[SPOILERS BELOW.] There’s been a lot of discussion about the Netflix release of the TV adaptation of Jay Asher’s book “Thirteen Reasons Why,” particularly backlash about teens emulating what they see on the show, that the show promotes suicidal ideation and suicide itself, that it’s sensational and graphic.
Well, yeah. It’s the story of 17-year old Hannah Baker, who kills herself and leaves behind cassette tapes for 13 people to listen to after she’s gone, so they understand how they are complicit in her death. No one said Jay Asher doesn’t know a good dramatic concept for a novel.
But should it have become a TV Show? There are problems. The primary problem is that it sensationalizes depression, partly with the medium. Clay the narrator is listening to Hannah talk about what led to her death. As a viewer, we become like Clay, interested and compelled to finish to “find out what happens.” But we know what happens–she dies by suicide. People want to know why, and the show gives us many reasons. But the way in which they’re displayed is for entertainment. It glamorizes suicide as a revenge story to be told, a way to “live on” despite creating a very finite end for yourself.
Also, there is a graphic scene at the end depicting Hannah’s suicide that is unnecessary and potentially harmful to people with suicidal ideation.
And yet, I watched the entire thing. Call me curious. Call me older and wiser and not currently at risk. Call me someone on antidepressants. I don’t know what would have happened if I had seen this when I was younger.
People have a right to their opinions about the show. Depression and mental illness (and someday, we will come up with a better term than “mental illness”) are personal, touch people differently, touch their families and friends differently. From my perspective, as someone who battles depression and has been suicidal, I found the show to be truthful in many ways. The extreme embarrassment of teen years, high school, trying to fit in, betrayal…I don’t know what I would have done without my best friend, and a slew of other good friends. I had stability in my family, even if they didn’t understand what was happening with me. I can imagine the horror that social media has inflicted on teens–at least I could go home and escape for a while, even if I couldn’t escape my own thoughts. It was a release. In the show, there is no release for Hannah.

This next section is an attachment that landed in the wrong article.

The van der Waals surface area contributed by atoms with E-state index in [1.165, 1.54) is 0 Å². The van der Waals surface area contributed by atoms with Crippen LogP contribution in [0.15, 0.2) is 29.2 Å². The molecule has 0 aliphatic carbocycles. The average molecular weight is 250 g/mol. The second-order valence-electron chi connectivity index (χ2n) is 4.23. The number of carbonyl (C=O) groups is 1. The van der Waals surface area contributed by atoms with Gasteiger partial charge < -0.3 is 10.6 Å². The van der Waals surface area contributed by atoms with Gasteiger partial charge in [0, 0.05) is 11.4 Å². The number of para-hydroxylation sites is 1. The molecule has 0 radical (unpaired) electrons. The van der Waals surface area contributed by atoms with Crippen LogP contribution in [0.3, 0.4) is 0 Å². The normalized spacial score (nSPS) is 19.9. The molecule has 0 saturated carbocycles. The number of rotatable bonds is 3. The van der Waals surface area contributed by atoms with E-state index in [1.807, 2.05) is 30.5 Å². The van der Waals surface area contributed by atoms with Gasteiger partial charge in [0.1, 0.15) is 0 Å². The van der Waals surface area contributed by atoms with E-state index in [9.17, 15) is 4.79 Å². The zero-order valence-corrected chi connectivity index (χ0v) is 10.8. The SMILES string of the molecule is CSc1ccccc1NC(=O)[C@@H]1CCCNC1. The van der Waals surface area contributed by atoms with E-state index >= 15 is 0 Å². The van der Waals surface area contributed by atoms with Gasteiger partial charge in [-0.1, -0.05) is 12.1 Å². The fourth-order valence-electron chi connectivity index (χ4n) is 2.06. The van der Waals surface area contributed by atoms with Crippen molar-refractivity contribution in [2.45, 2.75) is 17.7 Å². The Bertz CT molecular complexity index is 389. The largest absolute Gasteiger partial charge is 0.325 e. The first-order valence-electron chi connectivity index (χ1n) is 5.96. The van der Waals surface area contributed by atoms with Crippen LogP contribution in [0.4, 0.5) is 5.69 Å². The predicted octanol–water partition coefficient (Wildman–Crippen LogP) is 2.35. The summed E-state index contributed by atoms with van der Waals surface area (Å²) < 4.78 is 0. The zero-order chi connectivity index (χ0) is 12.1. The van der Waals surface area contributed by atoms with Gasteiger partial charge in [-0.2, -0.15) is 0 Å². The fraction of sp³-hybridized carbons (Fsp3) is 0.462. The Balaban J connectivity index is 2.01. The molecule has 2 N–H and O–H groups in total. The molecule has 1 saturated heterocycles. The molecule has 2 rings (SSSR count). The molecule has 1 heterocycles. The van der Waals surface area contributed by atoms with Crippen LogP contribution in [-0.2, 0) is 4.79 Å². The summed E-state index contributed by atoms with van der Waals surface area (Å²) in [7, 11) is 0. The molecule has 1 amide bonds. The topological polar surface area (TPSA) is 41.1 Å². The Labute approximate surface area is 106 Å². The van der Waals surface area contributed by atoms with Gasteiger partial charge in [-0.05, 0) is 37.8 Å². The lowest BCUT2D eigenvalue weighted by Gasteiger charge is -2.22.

I’ve also worked with teens who have faced similar situations. Not always at the same time, but they are certainly battling the same concerns as adults (fitting in, money, family trouble, rape/consent), just at a younger age and often with fewer choices, power, and resources. And more hormones.
One reappearing argument against the show is that the words “depression” and “mental illness” are never used. That could make it seem as if Hannah had to kill herself because bad things kept happening to her, and yeah, that’s not a great message. Everyone involved with the show (including producer Selena Gomez and writer Jay Asher) “want to have a discussion” about suicide, but they never make it clear if Hannah is depressed, if it’s bullying that does it, if it’s her rape, etc (the girl goes through a lot). Maybe that’s intentional, to be more broadly understood by a variety of viewers.
But suicide is motivated not only by depression. Depression is listed as the reason 90% of people kill themselves, but traumatic events can also trigger the desire to die (PTSD, war, sexual assault), as can eating disorders/malnutrition, terminal illness, chronic pain, etc. They can also trigger depression, but we can’t say depression is the only reason people become suicidal.
So even now, I’m thinking about this topic and how we talk about it, how depression and mental illness affect suicide, what my teen friends think of it. I would like to hear other perspectives on this, if you have them. But I believe talking openly about suicide is the most important change we could be making right now. We can’t make things better if we don’t talk, and that show has everyone talking, whether or not TV is the appropriate medium. And if this isn’t the way to discuss, what are better ways to get everyone thinking about this? I’m curious who advised the show before they called it a wrap…